*Oroku Nagi's attack on Tang Shen and subsequent death at the hands of Hamato Yoshi was seen in TMNT (Vol. 1) #1.
*The Foot Clan’s procedure of killing the entire family of a member for treason will be explored in greater depth in Tales of the TMNT (Vol. 2) #65.
*The town the Turtles visit is unnamed. In TMNT (Vol. 2) #1, Splinter says that his hometown is a village called Chihaya, so that is likely where this story takes place.
Ah, Oroku Nagi; the most superfluous part of the Ninja Turtles’ origin.
I mean, I can see why most adaptations (such as the movies and the current IDW comic) cut him out; it makes for just as strong a revenge theme to have Oroku Saki be the one to menace Tang Shen from the get-go than to create an older brother character to menace her, then have Yoshi kill him, then have Saki swear vengeance, then have Saki kill them both. If anything, the only aspect I like about Nagi’s existence in the Mirage series is that it gave Saki a more “noble” reason for revenge against Yoshi; instead of wanting to kill him for stealing his woman, he wanted to kill him for murdering his brother. TMNT #1 also included narrative text about the Foot Clan warping and manipulating Saki from a young age, robbing him of his innocence to fuel his hatred, but they never explored that concept to any extent and kind of squandered a chance at some tragic depth for the Shredder.
That tangent aside, it was still nice of author Ross May to explore Nagi’s spiritual fate, wrapping things up in a neat little ghost story. While Nagi doesn’t get much character exploration and remains the prop he’s always been, he functions as a pretty good one-shot villain for the story. From a standard haunted house POV, Nagi certainly has reason-enough to be a restless spirit and having him become so adds a nice layer to the overall Mirage TMNT mythology. What got me was that Splinter seemed to hold no grudge against Nagi whatsoever and more or less wished him well after exorcising his spirit. This is a major contrast from the Splinter seen in TMNT #1, who was all about the vengeance against those who wronged his Master Yoshi. It’s clear to see how much Splinter has mellowed since his introduction, and I prefer the wise and humble old sage over the revenge-thirsty master assassin.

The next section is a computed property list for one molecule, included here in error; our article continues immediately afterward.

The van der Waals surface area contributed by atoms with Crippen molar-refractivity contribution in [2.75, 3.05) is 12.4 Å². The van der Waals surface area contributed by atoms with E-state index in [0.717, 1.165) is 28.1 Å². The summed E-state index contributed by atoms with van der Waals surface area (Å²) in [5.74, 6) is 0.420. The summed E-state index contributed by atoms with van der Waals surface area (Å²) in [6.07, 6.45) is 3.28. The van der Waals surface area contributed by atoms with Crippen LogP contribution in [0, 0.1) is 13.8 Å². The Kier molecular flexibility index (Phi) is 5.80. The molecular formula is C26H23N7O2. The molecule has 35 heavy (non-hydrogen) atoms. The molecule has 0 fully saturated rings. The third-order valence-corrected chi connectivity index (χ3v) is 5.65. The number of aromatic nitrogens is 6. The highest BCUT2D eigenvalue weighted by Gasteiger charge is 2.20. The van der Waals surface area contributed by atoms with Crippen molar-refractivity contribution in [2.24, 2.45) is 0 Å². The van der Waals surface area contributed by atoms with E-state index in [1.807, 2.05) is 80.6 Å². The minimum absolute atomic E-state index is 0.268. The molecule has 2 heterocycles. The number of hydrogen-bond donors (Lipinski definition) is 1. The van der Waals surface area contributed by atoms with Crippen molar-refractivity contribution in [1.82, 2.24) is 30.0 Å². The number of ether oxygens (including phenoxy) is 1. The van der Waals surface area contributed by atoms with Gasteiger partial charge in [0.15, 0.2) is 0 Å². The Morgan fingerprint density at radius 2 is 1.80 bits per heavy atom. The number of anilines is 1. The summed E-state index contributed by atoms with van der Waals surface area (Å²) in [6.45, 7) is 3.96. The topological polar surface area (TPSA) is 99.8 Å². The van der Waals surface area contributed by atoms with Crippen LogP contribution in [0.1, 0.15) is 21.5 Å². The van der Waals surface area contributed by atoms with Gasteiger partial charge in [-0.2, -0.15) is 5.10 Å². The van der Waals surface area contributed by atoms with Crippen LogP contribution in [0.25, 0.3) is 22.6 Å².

It’s interesting to see how Chris Allan's style has developed in the decade and some change since he last drew the TMNT Adventures. While he’s slightly altered his style to better match the Mirage universe, he’s lost none of his aptitude for layouts, poses and just the insane ability to translate the sensation of movement to the static page. His design for Phantom Nagi is really cool, even if the long hair and glowing face reminds me a bit too much of the box cover for “The Thing”. The little girls are cute, too; especially the one that looks like Juniper Lee (HA! Remember that cartoon?). While Allan’s personal schedule kept him from doing too many issues of Tales of the TMNT, and not all the ones he did had scripts this good, his talent is always something to be savored and appreciated.
All in all, I commend Ross May for taking a rather forgettable element of the TMNT’s origin and wringing some story potential out of it. While Nagi doesn’t receive any superior characterization it was still fun to see him make a revenge bid from beyond the grave.
Grade: B (as in, “Beyoooooond the graaaaaaaave…”)